Saltwater effects on rice-growing fields may keep area farmers from planting as much as 14 percent of the acres they normally devote to rice production in southwest Louisiana, according to an LSU AgCenter report. The LSU AgCenter surveyed its county agents in rice-producing parishes to provide an estimate of the acreage that would be left unplanted because of high salinity levels, the report says.

“We estimate 35,500 acres won’t be planted to rice in 2009,” says Dr. Kurt Guidry, an LSU AgCenter economist and one of the report’s authors. “All of these acres are confined to coastal parishes in the southwest part of the state. While acres in northeast Louisiana were significantly impacted by hurricanes Gustav and Ike, we believe all of those acres have the ability to be back in production in 2009.”

The number of acres affected by high salt levels varies by parish and ranges between 1 and 48 percent of normal planted acreage, the survey of LSU AgCenter agents says. Leading the list are Vermilion Parish where acreage estimates are down 48 percent from normal levels and Calcasieu Parish where estimates are down 14 percent from normal acreage. The storm surge from the hurricanes created significant saltwater problems in Vermilion, Cameron and Calcasieu Parishes, says Johnny Saichuk, LSU AgCenter rice specialist.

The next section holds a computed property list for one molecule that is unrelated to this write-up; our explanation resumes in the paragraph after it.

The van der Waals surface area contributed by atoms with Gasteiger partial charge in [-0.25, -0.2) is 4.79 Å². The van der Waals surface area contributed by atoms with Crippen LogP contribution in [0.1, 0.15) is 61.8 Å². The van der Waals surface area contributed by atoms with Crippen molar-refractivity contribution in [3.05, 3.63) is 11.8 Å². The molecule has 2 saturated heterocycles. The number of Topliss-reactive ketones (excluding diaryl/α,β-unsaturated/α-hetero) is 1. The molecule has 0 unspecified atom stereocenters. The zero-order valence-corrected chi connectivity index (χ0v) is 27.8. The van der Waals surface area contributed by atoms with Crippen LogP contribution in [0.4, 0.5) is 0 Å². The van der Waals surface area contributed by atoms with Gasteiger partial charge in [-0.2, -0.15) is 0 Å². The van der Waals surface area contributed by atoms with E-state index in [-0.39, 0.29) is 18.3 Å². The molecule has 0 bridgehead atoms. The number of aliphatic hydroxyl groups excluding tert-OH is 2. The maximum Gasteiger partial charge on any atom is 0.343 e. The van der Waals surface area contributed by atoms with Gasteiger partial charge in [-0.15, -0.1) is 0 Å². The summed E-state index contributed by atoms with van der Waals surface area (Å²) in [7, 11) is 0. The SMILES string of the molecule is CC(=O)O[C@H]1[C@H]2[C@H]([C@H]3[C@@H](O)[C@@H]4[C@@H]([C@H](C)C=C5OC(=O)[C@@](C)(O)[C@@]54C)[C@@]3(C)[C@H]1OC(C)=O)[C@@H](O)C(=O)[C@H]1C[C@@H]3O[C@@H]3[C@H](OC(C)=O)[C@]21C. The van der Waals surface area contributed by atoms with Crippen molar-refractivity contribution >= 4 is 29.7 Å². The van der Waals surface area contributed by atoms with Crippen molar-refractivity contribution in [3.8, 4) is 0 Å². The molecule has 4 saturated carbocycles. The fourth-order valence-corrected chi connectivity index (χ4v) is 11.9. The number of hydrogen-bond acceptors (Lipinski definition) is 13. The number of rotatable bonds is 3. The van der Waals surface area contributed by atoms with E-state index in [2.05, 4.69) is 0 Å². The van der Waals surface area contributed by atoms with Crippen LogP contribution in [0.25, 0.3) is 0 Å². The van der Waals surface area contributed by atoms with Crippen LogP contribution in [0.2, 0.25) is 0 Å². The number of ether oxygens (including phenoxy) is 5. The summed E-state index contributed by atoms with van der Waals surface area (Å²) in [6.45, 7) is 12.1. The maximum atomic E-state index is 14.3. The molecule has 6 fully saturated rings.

$10 million committed for rice/wheat research

Monsanto has announced a $10 million grant to establish Monsanto’s Beachell-Borlaug International Scholars Program, which will help identify and support young scientists interested in improving research and production in rice and wheat, two of the world’s most important staple crops, through plant breeding techniques.

Monsanto is funding the program, which will be administered by Texas AgriLife Research, Texas A&M University System, for the next five years. The program honors the accomplishments of Dr. Henry Beachell and Dr. Norman Borlaug, who pioneered plant breeding and research in rice and wheat, respectively.

Applications will be reviewed by an independent panel of global judges. Students interested in applying to the program can find more details at www.monsanto.com/mbbischolars. Applications will be accepted until May 31. Announcement of the first year’s winners is planned to correspond with the World Food Prize held in Des Moines, Iowa, on Oct. 15, 2009.

Rice Web Log and Rice Cam return in ’09